It’s become an annual trek that gets better each fall.
Publishers from across Ontario converge at Queen’s Park for an industry awareness day. There we meet with MPPs, ministers and senior staff to talk about issues affecting the newspaper industry.
In order to make best use of everyone’s time we typically stick to two major themes.
First off is the advertising file. There is little doubt, community newspapers can deliver timely messages to communities across the province. Provincial advertising used to be a sizeable account for our association. In recent years the allocation for print advertising has dwindled to a paltry sum. That money instead has been spent on digital campaigns often using American companies – who by the way pay little or no tax here.
Years ago, at one of our first meetings with Premier Kathleen Wynne there was recognition of this shortcoming. Conservatives, then in opposition, shared the association’s outrage of being shut out of the process. It wasn’t until this year that we were able to bend an ear of a high-placed Liberal to find out they just wanted to be seen as being ahead of the technology curve and of course influence the upcoming demographic of young, hip voters.
For people with limited access to the internet, often those still reliant on newspapers as their primary source of news in rural Ontario, they remain forgotten citizens as the digital whims of government forges on. We think it shortsighted in many respects.
The second issue was the recycling file, as Ontario joins other jurisdictions that have instituted producer-pay programs to curb the costs of recycling. Regrettably, as the program currently stands, efforts to recycle packaging tend to contaminate the newsprint in the blue box. Instead of netting good money with recycled newsprint, the product is rendered less useful by incorrectly recycled food packaging or other incongruent items.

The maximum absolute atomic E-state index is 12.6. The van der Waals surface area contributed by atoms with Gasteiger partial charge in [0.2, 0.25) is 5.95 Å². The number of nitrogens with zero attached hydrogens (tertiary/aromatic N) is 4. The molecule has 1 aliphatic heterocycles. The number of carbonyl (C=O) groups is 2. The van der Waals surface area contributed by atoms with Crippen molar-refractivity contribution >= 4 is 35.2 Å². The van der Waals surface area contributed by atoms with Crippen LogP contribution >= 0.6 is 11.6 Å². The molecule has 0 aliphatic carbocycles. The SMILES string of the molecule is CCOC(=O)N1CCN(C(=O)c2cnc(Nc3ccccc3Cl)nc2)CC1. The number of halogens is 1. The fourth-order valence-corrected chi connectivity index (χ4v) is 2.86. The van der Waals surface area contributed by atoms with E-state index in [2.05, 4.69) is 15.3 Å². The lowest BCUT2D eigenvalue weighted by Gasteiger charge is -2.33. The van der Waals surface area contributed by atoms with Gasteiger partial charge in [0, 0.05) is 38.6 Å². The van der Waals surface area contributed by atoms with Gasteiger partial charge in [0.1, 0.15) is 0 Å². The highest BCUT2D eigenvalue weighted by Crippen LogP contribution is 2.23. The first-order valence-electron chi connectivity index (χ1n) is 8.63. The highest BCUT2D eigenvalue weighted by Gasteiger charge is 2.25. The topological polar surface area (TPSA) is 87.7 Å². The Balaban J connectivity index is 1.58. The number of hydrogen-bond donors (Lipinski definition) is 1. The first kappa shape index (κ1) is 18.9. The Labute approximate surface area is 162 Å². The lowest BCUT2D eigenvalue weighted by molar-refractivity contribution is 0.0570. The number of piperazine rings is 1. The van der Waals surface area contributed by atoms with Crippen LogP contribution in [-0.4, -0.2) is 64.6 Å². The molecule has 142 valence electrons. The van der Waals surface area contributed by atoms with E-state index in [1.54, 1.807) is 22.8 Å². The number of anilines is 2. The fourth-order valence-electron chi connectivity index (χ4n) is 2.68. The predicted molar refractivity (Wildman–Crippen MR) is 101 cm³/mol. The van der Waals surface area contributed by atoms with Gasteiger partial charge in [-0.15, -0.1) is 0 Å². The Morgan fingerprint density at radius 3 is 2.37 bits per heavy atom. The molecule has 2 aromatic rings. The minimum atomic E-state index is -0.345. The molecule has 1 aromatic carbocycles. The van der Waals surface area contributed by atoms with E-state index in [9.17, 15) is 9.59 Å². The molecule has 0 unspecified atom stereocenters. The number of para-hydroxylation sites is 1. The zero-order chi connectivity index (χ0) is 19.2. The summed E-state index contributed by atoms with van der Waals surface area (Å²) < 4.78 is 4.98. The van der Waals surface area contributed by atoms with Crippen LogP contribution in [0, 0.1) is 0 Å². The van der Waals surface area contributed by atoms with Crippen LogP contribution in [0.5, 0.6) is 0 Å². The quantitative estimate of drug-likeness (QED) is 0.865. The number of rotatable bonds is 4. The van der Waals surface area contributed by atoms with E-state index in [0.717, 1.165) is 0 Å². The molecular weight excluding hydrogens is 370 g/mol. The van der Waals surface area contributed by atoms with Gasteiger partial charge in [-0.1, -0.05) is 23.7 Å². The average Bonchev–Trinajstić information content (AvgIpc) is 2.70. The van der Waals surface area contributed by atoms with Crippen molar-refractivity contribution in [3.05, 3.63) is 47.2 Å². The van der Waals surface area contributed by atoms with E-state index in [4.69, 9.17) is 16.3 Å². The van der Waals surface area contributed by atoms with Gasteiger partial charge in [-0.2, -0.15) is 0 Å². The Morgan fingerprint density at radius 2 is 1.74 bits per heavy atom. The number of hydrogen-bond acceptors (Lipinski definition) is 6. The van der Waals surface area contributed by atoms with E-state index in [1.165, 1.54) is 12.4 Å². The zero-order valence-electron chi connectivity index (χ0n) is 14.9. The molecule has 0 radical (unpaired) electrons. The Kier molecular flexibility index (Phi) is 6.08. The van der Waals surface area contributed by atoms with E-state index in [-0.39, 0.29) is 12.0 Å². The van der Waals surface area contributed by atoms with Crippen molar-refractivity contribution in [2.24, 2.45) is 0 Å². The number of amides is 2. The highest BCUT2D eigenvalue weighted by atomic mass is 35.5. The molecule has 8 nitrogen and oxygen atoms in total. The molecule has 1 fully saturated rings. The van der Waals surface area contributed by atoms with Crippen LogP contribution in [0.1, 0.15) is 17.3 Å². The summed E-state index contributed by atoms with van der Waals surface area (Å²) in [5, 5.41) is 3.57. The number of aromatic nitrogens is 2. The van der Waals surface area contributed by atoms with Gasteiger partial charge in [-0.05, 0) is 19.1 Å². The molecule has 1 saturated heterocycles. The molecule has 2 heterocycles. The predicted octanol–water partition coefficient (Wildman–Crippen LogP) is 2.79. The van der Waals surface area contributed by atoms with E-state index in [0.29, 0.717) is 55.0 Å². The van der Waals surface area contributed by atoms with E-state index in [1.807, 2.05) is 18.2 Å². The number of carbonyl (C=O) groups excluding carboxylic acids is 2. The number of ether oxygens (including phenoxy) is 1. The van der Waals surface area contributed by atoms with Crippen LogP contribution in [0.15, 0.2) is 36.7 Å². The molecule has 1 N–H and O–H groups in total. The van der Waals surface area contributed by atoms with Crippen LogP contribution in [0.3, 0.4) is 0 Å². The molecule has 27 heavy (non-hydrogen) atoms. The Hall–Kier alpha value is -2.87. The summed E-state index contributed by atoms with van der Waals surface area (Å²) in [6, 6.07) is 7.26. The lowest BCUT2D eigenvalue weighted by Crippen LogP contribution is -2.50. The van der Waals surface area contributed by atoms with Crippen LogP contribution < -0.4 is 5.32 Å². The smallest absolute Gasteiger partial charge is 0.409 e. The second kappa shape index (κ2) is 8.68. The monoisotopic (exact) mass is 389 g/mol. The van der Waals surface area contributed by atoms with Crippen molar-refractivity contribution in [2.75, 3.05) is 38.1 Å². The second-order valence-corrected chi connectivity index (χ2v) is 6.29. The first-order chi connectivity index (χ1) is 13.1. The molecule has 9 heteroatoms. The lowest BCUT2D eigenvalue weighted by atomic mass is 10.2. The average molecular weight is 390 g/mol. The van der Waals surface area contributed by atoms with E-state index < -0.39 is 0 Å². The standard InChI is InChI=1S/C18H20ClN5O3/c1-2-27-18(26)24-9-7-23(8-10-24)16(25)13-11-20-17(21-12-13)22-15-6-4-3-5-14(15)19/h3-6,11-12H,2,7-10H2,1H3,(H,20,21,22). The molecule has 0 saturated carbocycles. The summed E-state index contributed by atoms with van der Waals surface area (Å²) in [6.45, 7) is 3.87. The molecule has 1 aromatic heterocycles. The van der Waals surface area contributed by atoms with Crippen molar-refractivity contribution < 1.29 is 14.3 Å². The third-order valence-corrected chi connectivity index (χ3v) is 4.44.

An agreement set up years ago to use newspapers as an educational tool to promote recycling is still in place. Efforts in some circles to convert that in-kind contribution into cash would greatly harm the newspaper industry, this title included.
The source of being Wellington proud, as the title on this column suggests, is how great Speaker Ted Arnott (Wellington-Halton Hills) and Randy Pettapiece (Perth-Wellington) treated our delegations. Both were consummate professionals and provided good feedback. There’s something to be said for peers being impressed with obvious good relations between elected officials and their local publisher.
Some MPPs weren’t very happy with their local newspapers, citing examples of news holes continuing to shrink. The cause of that is falling sales and increased costs. Others railed against poor or unflattering coverage.
The Advertiser continues to grow and with perseverance will remain this area’s source for local news, local ads and local community groups.
That too is a source of pride.